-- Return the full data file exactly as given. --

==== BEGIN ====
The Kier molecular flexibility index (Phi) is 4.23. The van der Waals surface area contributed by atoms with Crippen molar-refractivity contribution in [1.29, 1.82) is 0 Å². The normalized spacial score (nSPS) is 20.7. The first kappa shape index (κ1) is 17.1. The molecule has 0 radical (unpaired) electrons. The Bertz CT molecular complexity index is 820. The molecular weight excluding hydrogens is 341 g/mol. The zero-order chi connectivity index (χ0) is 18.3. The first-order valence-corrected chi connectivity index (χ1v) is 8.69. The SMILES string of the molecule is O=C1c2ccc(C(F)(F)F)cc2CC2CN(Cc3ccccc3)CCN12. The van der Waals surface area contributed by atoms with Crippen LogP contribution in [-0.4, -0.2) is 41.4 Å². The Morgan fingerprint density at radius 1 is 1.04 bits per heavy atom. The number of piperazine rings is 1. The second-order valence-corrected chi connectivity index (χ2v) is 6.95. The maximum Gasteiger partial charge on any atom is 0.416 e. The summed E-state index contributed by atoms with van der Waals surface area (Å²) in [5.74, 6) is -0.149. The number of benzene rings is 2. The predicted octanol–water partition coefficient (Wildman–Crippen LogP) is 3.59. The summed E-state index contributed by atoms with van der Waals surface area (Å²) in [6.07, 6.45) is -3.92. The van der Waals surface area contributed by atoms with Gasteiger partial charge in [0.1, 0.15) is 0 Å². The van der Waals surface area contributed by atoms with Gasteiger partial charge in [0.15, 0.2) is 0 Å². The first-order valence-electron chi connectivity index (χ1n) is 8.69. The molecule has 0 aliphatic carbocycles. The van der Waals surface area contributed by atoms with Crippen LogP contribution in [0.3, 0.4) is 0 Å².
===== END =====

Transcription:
The Kier molecular flexibility index (Phi) is 4.23. The van der Waals surface area contributed by atoms with Crippen molar-refractivity contribution in [1.29, 1.82) is 0 Å². The normalized spacial score (nSPS) is 20.7. The first kappa shape index (κ1) is 17.1. The molecule has 0 radical (unpaired) electrons. The Bertz CT molecular complexity index is 820. The molecular weight excluding hydrogens is 341 g/mol. The zero-order chi connectivity index (χ0) is 18.3. The first-order valence-corrected chi connectivity index (χ1v) is 8.69. The SMILES string of the molecule is O=C1c2ccc(C(F)(F)F)cc2CC2CN(Cc3ccccc3)CCN12. The van der Waals surface area contributed by atoms with Crippen LogP contribution in [-0.4, -0.2) is 41.4 Å². The Morgan fingerprint density at radius 1 is 1.04 bits per heavy atom. The number of piperazine rings is 1. The second-order valence-corrected chi connectivity index (χ2v) is 6.95. The maximum Gasteiger partial charge on any atom is 0.416 e. The summed E-state index contributed by atoms with van der Waals surface area (Å²) in [5.74, 6) is -0.149. The number of benzene rings is 2. The predicted octanol–water partition coefficient (Wildman–Crippen LogP) is 3.59. The summed E-state index contributed by atoms with van der Waals surface area (Å²) in [6.07, 6.45) is -3.92. The van der Waals surface area contributed by atoms with Gasteiger partial charge in [0.1, 0.15) is 0 Å². The van der Waals surface area contributed by atoms with Gasteiger partial charge in [0.15, 0.2) is 0 Å². The first-order valence-electron chi connectivity index (χ1n) is 8.69. The molecule has 0 aliphatic carbocycles. The van der Waals surface area contributed by atoms with Crippen LogP contribution in [0.3, 0.4) is 0 Å².